Applicant filed for a trademark application for ENDORPHINS for “hats; sweatshirts; t-shirts; tank tops.” (Seriously,…does anyone wear tank tops anymore?)
The application was rejected based on U.S. Trademark Registration No. 3927040 for the mark shown below:
for a variety of clothing items including hats and t-shirts. The TTAB affirmed the refusal.
While this is a fairly straight forward and simple case, it does touch on several key issues often raised in a typical TTAB Likelihood of Confusion decision. Specifically:
(1) The decision reminds trademark owners that often the two most common/important Likelihood of Confusion factors are similarity of the goods/services and the similarity of the marks.
(2) When engaging in a standard Likelihood of Confusion analysis, the TTAB will often start with the similarity of the goods/services. This is so because if the respective goods are not held to be identical or related, the analysis is essentially complete and there is no compelling reason to seriously compare the marks (e.g., after all, UNITED for household moving services and UNITED for the operation of an airline co-exist perfectly fine because the services are legally unrelated). In this case, hats and T-shirts were listed in both the application and the cited registrations. Accordingly, the TTAB held that at least some of the respective goods were identical.
(3) The identical overlap of even one good in the respective application/registration in the same International Class can be sufficient to support a finding of a likelihood of confusion. As indicated above, in this case, both the application and the cited registration contained hats and T-shirts.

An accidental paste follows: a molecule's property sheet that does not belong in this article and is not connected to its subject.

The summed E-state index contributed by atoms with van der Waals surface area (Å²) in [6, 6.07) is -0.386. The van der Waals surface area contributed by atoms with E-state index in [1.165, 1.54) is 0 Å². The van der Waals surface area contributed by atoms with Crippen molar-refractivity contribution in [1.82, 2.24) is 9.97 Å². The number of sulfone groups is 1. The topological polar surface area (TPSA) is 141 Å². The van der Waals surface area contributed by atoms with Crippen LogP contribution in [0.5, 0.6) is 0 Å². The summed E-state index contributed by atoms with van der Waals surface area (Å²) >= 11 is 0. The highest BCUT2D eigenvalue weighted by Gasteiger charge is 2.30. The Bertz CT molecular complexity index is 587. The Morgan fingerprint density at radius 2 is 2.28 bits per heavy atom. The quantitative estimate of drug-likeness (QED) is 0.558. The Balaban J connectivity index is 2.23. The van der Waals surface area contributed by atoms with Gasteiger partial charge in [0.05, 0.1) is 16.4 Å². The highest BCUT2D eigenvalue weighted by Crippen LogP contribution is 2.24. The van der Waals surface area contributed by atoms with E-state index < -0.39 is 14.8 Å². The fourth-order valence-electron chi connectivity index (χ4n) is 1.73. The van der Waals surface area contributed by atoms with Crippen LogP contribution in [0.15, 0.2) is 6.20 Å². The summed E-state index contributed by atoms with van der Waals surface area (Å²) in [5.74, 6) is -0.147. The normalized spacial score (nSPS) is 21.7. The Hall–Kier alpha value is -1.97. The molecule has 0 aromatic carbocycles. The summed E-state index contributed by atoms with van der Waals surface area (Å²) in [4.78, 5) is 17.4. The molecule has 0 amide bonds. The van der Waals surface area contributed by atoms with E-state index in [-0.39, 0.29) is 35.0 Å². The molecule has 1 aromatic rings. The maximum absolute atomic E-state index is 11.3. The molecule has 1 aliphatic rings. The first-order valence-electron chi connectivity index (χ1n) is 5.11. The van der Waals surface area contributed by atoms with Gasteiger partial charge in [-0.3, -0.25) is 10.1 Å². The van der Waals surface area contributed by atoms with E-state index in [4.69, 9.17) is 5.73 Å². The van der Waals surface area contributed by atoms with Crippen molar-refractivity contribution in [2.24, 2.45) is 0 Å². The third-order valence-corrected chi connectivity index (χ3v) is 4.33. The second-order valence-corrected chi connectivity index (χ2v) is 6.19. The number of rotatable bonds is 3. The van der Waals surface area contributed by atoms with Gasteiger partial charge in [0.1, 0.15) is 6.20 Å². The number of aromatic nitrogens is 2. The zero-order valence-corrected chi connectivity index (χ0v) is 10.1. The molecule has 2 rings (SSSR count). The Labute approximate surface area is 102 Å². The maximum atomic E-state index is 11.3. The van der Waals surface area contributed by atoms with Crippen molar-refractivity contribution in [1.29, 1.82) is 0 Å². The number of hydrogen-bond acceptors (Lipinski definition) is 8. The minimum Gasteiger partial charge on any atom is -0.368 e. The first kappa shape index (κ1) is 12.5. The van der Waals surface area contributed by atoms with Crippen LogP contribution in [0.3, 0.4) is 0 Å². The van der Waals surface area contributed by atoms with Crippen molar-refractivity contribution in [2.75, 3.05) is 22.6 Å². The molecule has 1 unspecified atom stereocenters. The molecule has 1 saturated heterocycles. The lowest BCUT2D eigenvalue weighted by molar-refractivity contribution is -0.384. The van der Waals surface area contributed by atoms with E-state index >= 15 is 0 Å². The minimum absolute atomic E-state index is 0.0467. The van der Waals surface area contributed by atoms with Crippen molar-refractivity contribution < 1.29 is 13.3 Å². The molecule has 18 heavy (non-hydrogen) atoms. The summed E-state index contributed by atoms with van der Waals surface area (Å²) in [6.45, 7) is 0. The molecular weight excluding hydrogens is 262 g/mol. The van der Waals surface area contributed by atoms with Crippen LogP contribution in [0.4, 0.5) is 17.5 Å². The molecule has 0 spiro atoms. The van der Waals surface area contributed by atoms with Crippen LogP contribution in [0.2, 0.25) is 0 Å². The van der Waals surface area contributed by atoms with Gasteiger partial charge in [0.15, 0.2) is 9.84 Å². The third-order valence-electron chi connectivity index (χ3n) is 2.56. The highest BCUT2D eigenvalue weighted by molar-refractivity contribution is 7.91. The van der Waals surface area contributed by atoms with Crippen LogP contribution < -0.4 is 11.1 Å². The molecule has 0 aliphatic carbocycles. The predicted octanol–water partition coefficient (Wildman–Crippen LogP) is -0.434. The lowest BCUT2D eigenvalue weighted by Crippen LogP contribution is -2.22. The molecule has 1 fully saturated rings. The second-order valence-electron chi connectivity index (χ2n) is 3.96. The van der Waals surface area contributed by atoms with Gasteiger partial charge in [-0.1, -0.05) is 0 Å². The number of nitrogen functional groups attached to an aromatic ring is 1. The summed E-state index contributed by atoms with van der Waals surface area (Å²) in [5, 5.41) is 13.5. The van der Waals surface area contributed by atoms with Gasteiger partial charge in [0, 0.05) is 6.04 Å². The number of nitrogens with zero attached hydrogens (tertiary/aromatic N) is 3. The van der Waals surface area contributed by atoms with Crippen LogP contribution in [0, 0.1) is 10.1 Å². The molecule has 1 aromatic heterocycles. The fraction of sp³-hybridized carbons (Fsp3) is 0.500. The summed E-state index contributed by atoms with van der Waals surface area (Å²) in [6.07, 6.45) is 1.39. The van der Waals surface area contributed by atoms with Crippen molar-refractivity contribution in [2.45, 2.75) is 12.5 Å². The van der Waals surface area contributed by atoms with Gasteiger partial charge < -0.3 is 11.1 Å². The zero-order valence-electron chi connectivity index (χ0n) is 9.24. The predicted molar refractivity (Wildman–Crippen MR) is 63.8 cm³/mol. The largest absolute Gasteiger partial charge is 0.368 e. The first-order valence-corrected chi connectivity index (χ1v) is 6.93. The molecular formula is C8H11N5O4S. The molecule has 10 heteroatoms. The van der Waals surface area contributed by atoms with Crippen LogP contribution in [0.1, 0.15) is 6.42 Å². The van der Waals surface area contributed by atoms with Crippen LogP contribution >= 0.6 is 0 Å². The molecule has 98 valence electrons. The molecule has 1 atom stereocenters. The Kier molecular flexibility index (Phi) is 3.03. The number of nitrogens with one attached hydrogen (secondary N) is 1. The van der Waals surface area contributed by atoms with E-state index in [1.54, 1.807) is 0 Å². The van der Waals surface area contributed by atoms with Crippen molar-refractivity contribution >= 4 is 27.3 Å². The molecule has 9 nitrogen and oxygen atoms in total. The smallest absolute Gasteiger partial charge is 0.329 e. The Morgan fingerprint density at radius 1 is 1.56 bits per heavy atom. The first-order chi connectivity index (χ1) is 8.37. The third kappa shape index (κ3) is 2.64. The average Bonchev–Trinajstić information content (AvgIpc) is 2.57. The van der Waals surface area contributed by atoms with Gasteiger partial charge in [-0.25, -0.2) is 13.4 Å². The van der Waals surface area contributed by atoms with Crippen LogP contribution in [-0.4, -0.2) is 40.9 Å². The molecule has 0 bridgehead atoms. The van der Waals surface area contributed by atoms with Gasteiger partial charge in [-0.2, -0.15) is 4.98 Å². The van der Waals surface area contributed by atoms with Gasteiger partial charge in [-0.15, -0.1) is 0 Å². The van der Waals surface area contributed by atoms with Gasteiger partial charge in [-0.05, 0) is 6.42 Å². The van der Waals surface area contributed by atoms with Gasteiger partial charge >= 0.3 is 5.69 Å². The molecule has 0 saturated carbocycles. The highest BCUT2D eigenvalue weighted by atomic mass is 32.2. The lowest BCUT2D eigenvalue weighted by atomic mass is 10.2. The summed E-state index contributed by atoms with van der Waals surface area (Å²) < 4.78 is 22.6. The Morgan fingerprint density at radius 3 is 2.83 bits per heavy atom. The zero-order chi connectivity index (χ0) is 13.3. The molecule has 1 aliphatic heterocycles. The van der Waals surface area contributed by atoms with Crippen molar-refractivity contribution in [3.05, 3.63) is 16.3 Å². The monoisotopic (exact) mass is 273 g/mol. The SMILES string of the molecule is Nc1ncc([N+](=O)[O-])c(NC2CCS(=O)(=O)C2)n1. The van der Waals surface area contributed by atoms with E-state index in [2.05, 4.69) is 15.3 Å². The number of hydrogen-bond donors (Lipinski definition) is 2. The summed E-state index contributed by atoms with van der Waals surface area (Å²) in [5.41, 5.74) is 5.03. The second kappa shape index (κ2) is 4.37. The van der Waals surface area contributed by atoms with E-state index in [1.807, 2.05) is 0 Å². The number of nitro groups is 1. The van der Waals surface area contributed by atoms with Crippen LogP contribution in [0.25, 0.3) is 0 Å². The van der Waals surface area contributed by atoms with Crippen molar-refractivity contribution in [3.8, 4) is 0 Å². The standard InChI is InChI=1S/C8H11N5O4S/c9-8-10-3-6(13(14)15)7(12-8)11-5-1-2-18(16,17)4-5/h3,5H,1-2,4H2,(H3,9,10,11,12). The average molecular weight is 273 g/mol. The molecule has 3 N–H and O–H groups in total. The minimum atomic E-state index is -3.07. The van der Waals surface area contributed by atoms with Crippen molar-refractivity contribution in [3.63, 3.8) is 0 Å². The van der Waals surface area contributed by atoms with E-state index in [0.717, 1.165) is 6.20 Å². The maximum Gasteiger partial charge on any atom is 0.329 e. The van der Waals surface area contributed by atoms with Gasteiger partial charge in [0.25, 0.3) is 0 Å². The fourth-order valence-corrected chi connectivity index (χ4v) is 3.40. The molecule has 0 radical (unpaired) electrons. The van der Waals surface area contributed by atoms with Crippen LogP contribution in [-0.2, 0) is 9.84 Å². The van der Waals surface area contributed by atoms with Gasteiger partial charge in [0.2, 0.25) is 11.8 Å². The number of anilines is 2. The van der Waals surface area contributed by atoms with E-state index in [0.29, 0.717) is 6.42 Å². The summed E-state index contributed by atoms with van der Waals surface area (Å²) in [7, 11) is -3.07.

(4) Often times, the likelihood of confusion analysis compares a word mark (i.e., ENDORPHINS) to a mark that combines a word with a design element (i.e., see mark above incorporating the word “endorphin,” all in lower case letters). When the TTAB assesses a design and word mark combination, the TTAB usually deems the word portion of the mark to be dominant. That is what unsurprisingly occurred in this case.
(5) When the respective goods are identical (i.e., as in this case) or highly similar/related, the differences between the respective marks can be greater than if the goods were not identical, when finding a likelihood of confusion.
(6) While evidence of Third Party use can be used to show that the subject mark of a cited registration is weak, and thus entitled to a limited scope of protection, the TTAB often concludes that Third-Party registrations (i.e., in this case incorporating variations of “endorphin”) are of limited value because they are not evidence of use of the marks in commerce OR that the public is familiar with the subject marks of the cited registrations.
(7) Also, the TTAB often holds that Third-Party registrations cannot assist an Applicant in registering a mark that is likely to cause confusion with a registered mark.